A pilot study of the possibility and the feasibility of haemoglobin dosing with red blood cells transfusion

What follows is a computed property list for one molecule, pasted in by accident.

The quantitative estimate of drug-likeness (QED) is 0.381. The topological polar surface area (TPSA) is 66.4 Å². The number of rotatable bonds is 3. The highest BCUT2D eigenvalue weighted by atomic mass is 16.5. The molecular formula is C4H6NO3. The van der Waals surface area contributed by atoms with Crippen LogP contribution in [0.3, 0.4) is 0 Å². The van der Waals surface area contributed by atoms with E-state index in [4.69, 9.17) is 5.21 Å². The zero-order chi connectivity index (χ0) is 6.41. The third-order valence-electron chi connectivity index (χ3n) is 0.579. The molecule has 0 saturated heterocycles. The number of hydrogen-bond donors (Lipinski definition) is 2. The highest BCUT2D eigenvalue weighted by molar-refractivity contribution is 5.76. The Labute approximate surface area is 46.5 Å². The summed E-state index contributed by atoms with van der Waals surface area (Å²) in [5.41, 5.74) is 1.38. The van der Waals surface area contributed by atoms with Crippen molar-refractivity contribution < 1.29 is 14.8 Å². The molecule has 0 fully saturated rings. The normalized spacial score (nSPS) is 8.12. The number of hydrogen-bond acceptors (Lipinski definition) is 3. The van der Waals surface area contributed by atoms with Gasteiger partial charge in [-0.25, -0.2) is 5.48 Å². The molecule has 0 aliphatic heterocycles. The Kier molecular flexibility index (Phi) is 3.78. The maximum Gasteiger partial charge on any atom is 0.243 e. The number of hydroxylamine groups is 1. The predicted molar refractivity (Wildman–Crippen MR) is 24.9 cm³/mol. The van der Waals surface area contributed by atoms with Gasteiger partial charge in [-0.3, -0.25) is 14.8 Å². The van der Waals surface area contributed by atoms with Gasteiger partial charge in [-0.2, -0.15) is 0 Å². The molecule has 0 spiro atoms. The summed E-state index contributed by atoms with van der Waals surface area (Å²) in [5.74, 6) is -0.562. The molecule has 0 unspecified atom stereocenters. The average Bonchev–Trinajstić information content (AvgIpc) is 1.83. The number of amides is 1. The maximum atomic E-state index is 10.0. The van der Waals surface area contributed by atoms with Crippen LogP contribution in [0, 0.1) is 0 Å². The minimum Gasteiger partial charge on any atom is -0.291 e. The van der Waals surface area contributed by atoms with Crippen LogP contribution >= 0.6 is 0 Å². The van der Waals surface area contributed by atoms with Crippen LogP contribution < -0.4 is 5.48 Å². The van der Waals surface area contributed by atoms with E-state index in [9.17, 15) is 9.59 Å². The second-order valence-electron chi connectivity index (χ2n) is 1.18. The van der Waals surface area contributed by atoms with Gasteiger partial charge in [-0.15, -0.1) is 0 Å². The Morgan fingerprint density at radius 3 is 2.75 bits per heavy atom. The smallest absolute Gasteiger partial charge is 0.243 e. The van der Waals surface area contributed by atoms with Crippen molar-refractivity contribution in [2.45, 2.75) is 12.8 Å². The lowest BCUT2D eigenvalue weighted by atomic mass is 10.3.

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BACKGROUND AND OBJECTIVES: Red blood cell concentrates (RBCs) are the major blood component transfused. Although the haemoglobin content is variable, the transfusion dose is prescribed as units of red cell concentrates. Thus, by chance, large volume patients may receive a low haemoglobin dose and low volume patients may be transfused with haemoglobin-rich RBCs. The aim of this study was to evaluate whether the haemoglobin increment (grams per litre) in the patient can be predicted from the haemoglobin dose (in grams) transfused, with and without correction for estimated blood volume. If this is true, it may be possible to achieve the predicted transfusion outcome by selecting RBCs for each patient. MATERIALS AND METHODS: Haemodynamically stable patients scheduled for day treatment with transfusion of RBCs were recorded. A total of 52 transfusions episodes, 27 for women and 25 for men, were recorded. Blood volumes were estimated, haemoglobin content in the RBCs was measured before transfusion, and pre- and post-transfusion haemoglobin concentrations were obtained. RESULTS: The haemoglobin content of the RBCs prepared for transfusion showed a wide range, varying from 38.7 g/unit to 69.0 g/unit. There were statistically significant correlations between haemoglobin concentration in the RBCs and haemoglobin increment in patients. CONCLUSION: Post-transfusion increment in circulating haemoglobin can be predicted from the haemoglobin content of transfused cells, but knowledge of the patient's blood volume improves the accuracy of prediction. It may be feasible to select the high haemoglobin content RBC for patients with largest blood volume and vice versa.
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